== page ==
by Cindy Domingo
Amid the current worldwide pandemic, two presidents — over 8,000 miles apart — seem to have been trained from the same leadership course. Philippine President Rodrigo Duterte’s State of the Union address delivered on July 27 was filled with rants against his critics and personal grudges against the media. There was no roadmap laid out to lead the country out of the health, political, and economic crisis facing the Filipino people. Issues of unemployment, poverty, and illness went unmentioned while Duterte focused on his drug war and the death penalty. Sound familiar? Unfortunately, this is a painful reminder of President Donald Trump and his lack of leadership in our nation’s time of crisis.
Both Trump and Duterte initially refused to acknowledge the seriousness of COVID-19, allowing the virus to spread unfettered and leaving governors, mayors, and other local officials to handle the pandemic without the appropriate funding or a unified national strategy. Finally, when the international and domestic pressure became too much to bear and the COVID-19 deaths and illnesses continued to mount, both presidents were forced to act.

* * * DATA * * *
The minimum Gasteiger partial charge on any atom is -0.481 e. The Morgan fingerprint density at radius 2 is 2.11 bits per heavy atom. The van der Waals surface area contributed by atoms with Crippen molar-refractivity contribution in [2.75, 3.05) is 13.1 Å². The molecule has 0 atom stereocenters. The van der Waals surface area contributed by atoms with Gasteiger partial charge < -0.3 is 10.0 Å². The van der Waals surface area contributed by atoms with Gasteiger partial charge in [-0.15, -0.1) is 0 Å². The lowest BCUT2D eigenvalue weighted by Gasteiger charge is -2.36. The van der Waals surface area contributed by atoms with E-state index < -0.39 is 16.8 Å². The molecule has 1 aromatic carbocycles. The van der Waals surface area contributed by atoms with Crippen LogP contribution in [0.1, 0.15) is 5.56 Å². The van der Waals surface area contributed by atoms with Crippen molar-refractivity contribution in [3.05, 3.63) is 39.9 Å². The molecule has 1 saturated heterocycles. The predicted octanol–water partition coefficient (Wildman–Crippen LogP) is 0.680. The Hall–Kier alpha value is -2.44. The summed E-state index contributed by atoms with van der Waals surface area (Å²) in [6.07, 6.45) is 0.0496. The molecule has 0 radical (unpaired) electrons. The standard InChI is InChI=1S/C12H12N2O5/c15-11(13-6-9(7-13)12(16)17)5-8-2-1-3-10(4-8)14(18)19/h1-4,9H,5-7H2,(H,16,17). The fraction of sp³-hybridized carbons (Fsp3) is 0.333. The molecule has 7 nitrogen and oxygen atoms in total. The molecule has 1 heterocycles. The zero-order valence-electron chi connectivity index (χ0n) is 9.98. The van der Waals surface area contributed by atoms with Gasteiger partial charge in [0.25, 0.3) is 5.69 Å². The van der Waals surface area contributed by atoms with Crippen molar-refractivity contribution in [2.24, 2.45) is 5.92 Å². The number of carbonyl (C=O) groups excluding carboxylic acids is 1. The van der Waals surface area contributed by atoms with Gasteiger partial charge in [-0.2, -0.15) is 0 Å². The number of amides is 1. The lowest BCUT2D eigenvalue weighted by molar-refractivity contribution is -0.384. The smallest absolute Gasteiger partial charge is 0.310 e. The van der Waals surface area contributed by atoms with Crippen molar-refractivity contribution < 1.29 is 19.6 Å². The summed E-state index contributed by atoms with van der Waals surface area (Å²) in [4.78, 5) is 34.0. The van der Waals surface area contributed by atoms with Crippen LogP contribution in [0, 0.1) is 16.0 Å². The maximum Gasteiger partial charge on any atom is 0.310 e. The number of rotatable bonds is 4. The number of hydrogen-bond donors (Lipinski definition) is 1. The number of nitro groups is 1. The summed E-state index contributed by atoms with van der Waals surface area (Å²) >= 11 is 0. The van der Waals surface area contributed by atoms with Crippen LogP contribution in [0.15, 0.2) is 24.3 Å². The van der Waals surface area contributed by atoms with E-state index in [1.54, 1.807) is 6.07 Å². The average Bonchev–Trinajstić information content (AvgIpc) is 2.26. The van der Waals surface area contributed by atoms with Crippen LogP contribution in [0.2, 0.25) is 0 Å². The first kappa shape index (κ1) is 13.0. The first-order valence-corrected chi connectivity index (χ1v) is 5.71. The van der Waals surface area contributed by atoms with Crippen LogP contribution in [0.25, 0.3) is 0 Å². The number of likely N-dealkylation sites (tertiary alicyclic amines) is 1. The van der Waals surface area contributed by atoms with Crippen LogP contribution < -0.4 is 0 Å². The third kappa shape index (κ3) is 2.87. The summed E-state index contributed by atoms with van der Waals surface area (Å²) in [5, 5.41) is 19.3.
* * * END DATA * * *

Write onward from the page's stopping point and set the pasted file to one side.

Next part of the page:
Duterte’s response to COVID-19 followed the same steps he has taken since he took office — a militarized approach using violence and repression to tackle the crisis. Duterte’s signature campaign during and after his election was the fight against drugs. According to the Philippine Commission on Human Rights’ estimate and ABS-CBN, the news outlet that Duterte recently closed because of its criticisms of his policies, the number of drug-war killings as of December 2018 numbered as high as 27,000. At the president’s behest, extra-judicial killings by military forces, local police, or military-assisted assassins proceeded with impunity.